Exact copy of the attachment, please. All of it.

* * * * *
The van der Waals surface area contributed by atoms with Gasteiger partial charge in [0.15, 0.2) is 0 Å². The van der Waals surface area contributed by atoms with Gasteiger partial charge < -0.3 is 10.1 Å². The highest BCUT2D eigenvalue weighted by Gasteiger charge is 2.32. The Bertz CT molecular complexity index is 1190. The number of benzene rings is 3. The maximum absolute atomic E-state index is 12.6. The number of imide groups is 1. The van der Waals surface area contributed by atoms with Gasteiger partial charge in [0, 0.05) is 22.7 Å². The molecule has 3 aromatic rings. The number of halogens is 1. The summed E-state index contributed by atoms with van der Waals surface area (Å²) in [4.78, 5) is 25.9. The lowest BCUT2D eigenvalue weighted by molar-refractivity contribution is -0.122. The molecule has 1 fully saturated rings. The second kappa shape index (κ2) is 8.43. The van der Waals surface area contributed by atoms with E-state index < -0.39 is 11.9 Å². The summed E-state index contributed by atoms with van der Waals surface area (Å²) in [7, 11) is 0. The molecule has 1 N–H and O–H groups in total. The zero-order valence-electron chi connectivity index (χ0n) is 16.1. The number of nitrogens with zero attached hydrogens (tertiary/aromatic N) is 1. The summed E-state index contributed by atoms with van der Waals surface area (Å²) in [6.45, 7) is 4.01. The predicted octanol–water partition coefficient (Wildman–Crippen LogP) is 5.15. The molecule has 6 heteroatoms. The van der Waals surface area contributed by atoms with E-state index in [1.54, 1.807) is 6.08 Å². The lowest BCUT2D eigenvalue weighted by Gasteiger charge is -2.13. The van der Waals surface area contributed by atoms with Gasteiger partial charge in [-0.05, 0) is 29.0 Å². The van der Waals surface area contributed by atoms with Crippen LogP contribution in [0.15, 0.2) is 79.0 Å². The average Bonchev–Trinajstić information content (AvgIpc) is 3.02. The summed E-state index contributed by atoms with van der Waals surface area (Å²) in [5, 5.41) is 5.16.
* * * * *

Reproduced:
The van der Waals surface area contributed by atoms with Gasteiger partial charge in [0.15, 0.2) is 0 Å². The van der Waals surface area contributed by atoms with Gasteiger partial charge < -0.3 is 10.1 Å². The highest BCUT2D eigenvalue weighted by Gasteiger charge is 2.32. The Bertz CT molecular complexity index is 1190. The number of benzene rings is 3. The maximum absolute atomic E-state index is 12.6. The number of imide groups is 1. The van der Waals surface area contributed by atoms with Gasteiger partial charge in [0, 0.05) is 22.7 Å². The molecule has 3 aromatic rings. The number of halogens is 1. The summed E-state index contributed by atoms with van der Waals surface area (Å²) in [4.78, 5) is 25.9. The lowest BCUT2D eigenvalue weighted by molar-refractivity contribution is -0.122. The molecule has 1 fully saturated rings. The second kappa shape index (κ2) is 8.43. The van der Waals surface area contributed by atoms with E-state index < -0.39 is 11.9 Å². The summed E-state index contributed by atoms with van der Waals surface area (Å²) in [7, 11) is 0. The molecule has 1 N–H and O–H groups in total. The zero-order valence-electron chi connectivity index (χ0n) is 16.1. The number of nitrogens with zero attached hydrogens (tertiary/aromatic N) is 1. The summed E-state index contributed by atoms with van der Waals surface area (Å²) in [6.45, 7) is 4.01. The predicted octanol–water partition coefficient (Wildman–Crippen LogP) is 5.15. The molecule has 6 heteroatoms. The van der Waals surface area contributed by atoms with E-state index in [1.54, 1.807) is 6.08 Å². The lowest BCUT2D eigenvalue weighted by Gasteiger charge is -2.13. The van der Waals surface area contributed by atoms with Gasteiger partial charge in [-0.05, 0) is 29.0 Å². The van der Waals surface area contributed by atoms with Crippen LogP contribution in [0.15, 0.2) is 79.0 Å². The average Bonchev–Trinajstić information content (AvgIpc) is 3.02. The summed E-state index contributed by atoms with van der Waals surface area (Å²) in [5, 5.41) is 5.16.